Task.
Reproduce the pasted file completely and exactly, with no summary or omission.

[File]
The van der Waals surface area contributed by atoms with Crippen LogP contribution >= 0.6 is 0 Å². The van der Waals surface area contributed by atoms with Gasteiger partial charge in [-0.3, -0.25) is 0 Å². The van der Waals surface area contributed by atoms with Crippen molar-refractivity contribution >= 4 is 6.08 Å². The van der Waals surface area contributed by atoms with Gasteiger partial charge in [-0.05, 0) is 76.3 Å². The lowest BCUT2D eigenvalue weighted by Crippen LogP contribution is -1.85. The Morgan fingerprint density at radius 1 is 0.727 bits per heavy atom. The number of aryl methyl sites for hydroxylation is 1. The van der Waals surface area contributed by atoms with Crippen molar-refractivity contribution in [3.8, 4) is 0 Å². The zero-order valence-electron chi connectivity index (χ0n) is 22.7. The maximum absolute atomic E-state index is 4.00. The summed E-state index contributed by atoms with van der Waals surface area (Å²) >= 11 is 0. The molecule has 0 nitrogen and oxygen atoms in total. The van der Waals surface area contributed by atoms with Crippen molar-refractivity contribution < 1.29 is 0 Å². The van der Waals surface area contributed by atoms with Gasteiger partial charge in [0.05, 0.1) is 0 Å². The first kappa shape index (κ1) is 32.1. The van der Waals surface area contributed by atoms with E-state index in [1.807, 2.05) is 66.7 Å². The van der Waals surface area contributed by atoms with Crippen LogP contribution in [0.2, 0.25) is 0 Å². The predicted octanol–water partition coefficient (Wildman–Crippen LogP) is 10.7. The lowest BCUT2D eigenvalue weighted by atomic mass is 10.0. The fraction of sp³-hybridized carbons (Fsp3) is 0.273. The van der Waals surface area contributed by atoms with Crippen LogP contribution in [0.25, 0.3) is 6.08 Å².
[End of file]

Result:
The van der Waals surface area contributed by atoms with Crippen LogP contribution >= 0.6 is 0 Å². The van der Waals surface area contributed by atoms with Gasteiger partial charge in [-0.3, -0.25) is 0 Å². The van der Waals surface area contributed by atoms with Crippen molar-refractivity contribution >= 4 is 6.08 Å². The van der Waals surface area contributed by atoms with Gasteiger partial charge in [-0.05, 0) is 76.3 Å². The lowest BCUT2D eigenvalue weighted by Crippen LogP contribution is -1.85. The Morgan fingerprint density at radius 1 is 0.727 bits per heavy atom. The number of aryl methyl sites for hydroxylation is 1. The van der Waals surface area contributed by atoms with Crippen molar-refractivity contribution in [3.8, 4) is 0 Å². The zero-order valence-electron chi connectivity index (χ0n) is 22.7. The maximum absolute atomic E-state index is 4.00. The summed E-state index contributed by atoms with van der Waals surface area (Å²) >= 11 is 0. The molecule has 0 nitrogen and oxygen atoms in total. The van der Waals surface area contributed by atoms with Crippen molar-refractivity contribution < 1.29 is 0 Å². The van der Waals surface area contributed by atoms with Gasteiger partial charge in [0.05, 0.1) is 0 Å². The first kappa shape index (κ1) is 32.1. The van der Waals surface area contributed by atoms with E-state index in [1.807, 2.05) is 66.7 Å². The van der Waals surface area contributed by atoms with Crippen LogP contribution in [0.2, 0.25) is 0 Å². The predicted octanol–water partition coefficient (Wildman–Crippen LogP) is 10.7. The lowest BCUT2D eigenvalue weighted by atomic mass is 10.0. The fraction of sp³-hybridized carbons (Fsp3) is 0.273. The van der Waals surface area contributed by atoms with Crippen LogP contribution in [0.25, 0.3) is 6.08 Å².